How I decide whether to apply for IP


Having successfully received funding for iTeddy on Dragons' Den, in addition to running our portfolio of businesses through the Hakim Group, I'm also now director for entrepreneurship at University of Manchester Intellectual Property (UMIP). It's our job to whittle professors' ideas down to the best ones which show the most potential to have IP granted.

The challenge

When inventors have ideas, whether it be entrepreneurs or professors, they're often very keen to start racking up thousands of pounds' worth of IP costs straight away. Having IP granted is often a very long, drawn-out process, though, so one of the challenges we face is striking a balance between the business case and spending money - sometimes the process of getting IP granted will slow down the execution of the actual product.

We try to manage their expectations and establish that there is ample opportunity for commercialising the IP before we start spending money trying to patent and trademark everything.

The solution

If I take iTeddy as an example, appearing on Dragons' Den was a real lesson. I was in there for about three hours with Richard Farliegh, Deborah Meaden and Theo Paphitis questioning me on the trademarks and patents. Richard Farleigh and Deborah Meaden, both thought it was a great idea but they weren't sure whether the patent would be granted.

I realised I had to use what is called first-to-market momentum - using the advantage you have in getting your product to market to beat off would-be copycats.

That means getting your product to market and on to the shelves of one of the big players before anyone else, and if someone does try to copy you, as long as you've executed it well, they're always going to be behind.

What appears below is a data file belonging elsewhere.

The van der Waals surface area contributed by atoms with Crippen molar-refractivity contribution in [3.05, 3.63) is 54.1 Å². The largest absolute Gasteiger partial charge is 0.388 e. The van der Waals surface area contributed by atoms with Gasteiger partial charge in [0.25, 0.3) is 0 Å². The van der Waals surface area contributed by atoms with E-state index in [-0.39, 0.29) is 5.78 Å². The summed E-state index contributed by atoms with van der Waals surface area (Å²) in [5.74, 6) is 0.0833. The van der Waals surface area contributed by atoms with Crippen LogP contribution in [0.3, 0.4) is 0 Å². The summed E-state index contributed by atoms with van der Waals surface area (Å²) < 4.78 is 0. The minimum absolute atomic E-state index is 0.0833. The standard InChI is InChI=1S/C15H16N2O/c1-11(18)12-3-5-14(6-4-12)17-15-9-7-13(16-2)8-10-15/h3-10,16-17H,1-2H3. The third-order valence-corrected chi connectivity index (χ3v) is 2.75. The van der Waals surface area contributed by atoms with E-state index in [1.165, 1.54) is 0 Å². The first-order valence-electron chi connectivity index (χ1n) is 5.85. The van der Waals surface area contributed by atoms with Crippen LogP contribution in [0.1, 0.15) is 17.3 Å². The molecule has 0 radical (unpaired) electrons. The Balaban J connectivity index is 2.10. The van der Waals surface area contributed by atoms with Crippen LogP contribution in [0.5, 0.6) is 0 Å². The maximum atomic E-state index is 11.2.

With the best will in the world, there's usually a way of someone knocking off your product by tiptoeing around your IP - its often the first signs of your success, others wanting to create a "me-too" product - but if you've delivered the sales for your retailers and developed good brand awareness, your competitors will always be playing catchup.

The toy market is littered with examples of exactly that, but those manufacturers have to be very confident retailers are going to take your product out and put theirs in. So as long as you have a good sales route and great product development in the pipeline, that's great protection from someone else dislodging you.

Key lesson

As long as you have good execution, great developments on the way and you make the most of your first-to-market momentum; that, in the absence of having IP, is a very strong place to be.

However, that doesn't mean that you shouldn't try to protect what you can, you should - but sometimes you could lose that vital ingredient of speed to market, which was certainly one of our key advantages.

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